A Wi-Fi network is a wireless network that uses radio waves to provide high-speed Internet and other network connections. The term "Wi-Fi" is a trademarked phrase that means "IEEE 802.11x."
According to the Wi-Fi Alliance, the company that owns the "Wi-Fi" registered trademark, Wi-Fi is any "wireless local area network (WLAN) products that are based on the Institute of Electrical and Electronics Engineers' (IEEE) 802.11 standards." A Wi-Fi network does not require a physical wired connection in order to relay information between the sender and the receiver. Instead, it utilizes RF, or radio frequency technology, where an RF current gets sent to an antenna, thereby creating an electromagnetic field that is able to penetrate and propagate through space. The access point, or AP, is a main part of the Wi-Fi network; it broadcasts wireless signals which computers can detect and connect to. Before a computer can connect to a Wi-Fi access point it must have a wireless network adapter.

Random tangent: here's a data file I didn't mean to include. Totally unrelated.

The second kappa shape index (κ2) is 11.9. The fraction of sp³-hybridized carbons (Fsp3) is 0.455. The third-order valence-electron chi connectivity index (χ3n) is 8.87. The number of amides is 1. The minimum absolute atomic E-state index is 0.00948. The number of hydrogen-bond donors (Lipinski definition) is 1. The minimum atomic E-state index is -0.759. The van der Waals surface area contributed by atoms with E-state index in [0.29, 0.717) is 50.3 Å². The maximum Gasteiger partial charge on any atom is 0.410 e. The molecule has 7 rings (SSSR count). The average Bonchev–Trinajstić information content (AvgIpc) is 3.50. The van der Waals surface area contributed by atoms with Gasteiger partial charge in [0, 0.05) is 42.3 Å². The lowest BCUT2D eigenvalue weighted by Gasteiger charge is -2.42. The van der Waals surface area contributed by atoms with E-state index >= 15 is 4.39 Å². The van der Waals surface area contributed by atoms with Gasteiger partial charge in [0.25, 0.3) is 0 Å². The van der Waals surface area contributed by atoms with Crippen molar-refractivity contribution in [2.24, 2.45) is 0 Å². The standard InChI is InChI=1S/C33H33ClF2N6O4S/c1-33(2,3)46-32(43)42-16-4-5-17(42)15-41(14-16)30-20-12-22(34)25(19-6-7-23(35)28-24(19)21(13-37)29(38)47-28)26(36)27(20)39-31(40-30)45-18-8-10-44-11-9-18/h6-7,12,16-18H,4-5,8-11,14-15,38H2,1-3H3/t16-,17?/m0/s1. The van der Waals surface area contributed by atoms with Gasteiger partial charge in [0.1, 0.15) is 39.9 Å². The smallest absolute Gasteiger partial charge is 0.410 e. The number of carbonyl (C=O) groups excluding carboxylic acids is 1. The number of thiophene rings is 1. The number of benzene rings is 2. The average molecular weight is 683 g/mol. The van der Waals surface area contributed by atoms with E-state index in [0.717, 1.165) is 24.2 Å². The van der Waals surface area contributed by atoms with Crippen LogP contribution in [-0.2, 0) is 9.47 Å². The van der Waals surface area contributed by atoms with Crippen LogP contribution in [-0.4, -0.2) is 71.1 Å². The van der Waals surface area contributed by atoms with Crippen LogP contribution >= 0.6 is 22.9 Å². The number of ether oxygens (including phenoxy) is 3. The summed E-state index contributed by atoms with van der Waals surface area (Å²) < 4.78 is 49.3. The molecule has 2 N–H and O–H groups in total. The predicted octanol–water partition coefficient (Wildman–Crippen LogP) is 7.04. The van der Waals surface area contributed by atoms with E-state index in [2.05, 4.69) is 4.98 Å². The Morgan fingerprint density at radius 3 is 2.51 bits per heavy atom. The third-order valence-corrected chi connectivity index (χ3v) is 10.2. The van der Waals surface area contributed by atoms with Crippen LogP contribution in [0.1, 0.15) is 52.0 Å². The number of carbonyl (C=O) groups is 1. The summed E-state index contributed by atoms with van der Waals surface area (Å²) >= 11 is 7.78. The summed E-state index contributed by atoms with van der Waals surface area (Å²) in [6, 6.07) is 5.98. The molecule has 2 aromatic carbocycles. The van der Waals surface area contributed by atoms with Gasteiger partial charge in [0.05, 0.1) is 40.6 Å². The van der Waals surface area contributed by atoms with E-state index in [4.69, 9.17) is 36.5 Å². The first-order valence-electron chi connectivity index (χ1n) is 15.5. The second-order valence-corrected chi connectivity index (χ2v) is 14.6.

Most applications and devices support Wi-Fi networks, with video game consoles, televisions and mobile phones all being supporters of the technology. In fact, any product that has been deemed "Wi-Fi Certified" by the Wi-Fi Alliance can interact with any other product of similar standing, regardless of the manufacturer.